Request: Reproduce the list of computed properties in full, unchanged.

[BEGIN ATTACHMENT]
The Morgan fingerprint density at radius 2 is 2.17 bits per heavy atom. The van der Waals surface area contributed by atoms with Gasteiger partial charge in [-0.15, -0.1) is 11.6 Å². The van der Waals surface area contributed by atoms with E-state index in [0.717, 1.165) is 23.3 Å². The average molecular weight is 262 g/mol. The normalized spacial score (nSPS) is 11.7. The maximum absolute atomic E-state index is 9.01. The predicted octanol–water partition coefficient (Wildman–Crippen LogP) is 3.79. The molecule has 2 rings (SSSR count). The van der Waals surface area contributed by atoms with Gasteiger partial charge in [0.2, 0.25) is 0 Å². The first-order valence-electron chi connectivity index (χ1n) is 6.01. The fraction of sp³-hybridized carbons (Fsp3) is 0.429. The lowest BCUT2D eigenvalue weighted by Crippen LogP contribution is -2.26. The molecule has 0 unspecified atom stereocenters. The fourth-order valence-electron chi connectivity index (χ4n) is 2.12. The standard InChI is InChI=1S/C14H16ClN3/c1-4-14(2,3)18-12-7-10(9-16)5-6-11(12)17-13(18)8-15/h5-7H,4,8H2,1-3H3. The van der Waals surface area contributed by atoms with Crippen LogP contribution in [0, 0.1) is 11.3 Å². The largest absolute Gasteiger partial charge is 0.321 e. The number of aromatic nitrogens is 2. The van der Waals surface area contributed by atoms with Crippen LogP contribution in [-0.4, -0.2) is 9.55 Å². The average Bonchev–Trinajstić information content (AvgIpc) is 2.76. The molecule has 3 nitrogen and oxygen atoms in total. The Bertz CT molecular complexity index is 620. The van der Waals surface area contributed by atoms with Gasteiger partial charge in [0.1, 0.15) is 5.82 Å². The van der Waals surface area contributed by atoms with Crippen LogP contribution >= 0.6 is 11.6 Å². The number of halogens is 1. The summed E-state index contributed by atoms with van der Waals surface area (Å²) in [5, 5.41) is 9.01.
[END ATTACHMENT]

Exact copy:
The Morgan fingerprint density at radius 2 is 2.17 bits per heavy atom. The van der Waals surface area contributed by atoms with Gasteiger partial charge in [-0.15, -0.1) is 11.6 Å². The van der Waals surface area contributed by atoms with E-state index in [0.717, 1.165) is 23.3 Å². The average molecular weight is 262 g/mol. The normalized spacial score (nSPS) is 11.7. The maximum absolute atomic E-state index is 9.01. The predicted octanol–water partition coefficient (Wildman–Crippen LogP) is 3.79. The molecule has 2 rings (SSSR count). The van der Waals surface area contributed by atoms with Gasteiger partial charge in [0.2, 0.25) is 0 Å². The first-order valence-electron chi connectivity index (χ1n) is 6.01. The fraction of sp³-hybridized carbons (Fsp3) is 0.429. The lowest BCUT2D eigenvalue weighted by Crippen LogP contribution is -2.26. The molecule has 0 unspecified atom stereocenters. The fourth-order valence-electron chi connectivity index (χ4n) is 2.12. The standard InChI is InChI=1S/C14H16ClN3/c1-4-14(2,3)18-12-7-10(9-16)5-6-11(12)17-13(18)8-15/h5-7H,4,8H2,1-3H3. The van der Waals surface area contributed by atoms with Crippen LogP contribution in [0, 0.1) is 11.3 Å². The largest absolute Gasteiger partial charge is 0.321 e. The number of aromatic nitrogens is 2. The van der Waals surface area contributed by atoms with Crippen LogP contribution in [-0.4, -0.2) is 9.55 Å². The average Bonchev–Trinajstić information content (AvgIpc) is 2.76. The molecule has 3 nitrogen and oxygen atoms in total. The Bertz CT molecular complexity index is 620. The van der Waals surface area contributed by atoms with Gasteiger partial charge in [0.1, 0.15) is 5.82 Å². The van der Waals surface area contributed by atoms with Crippen LogP contribution >= 0.6 is 11.6 Å². The number of halogens is 1. The summed E-state index contributed by atoms with van der Waals surface area (Å²) in [5, 5.41) is 9.01.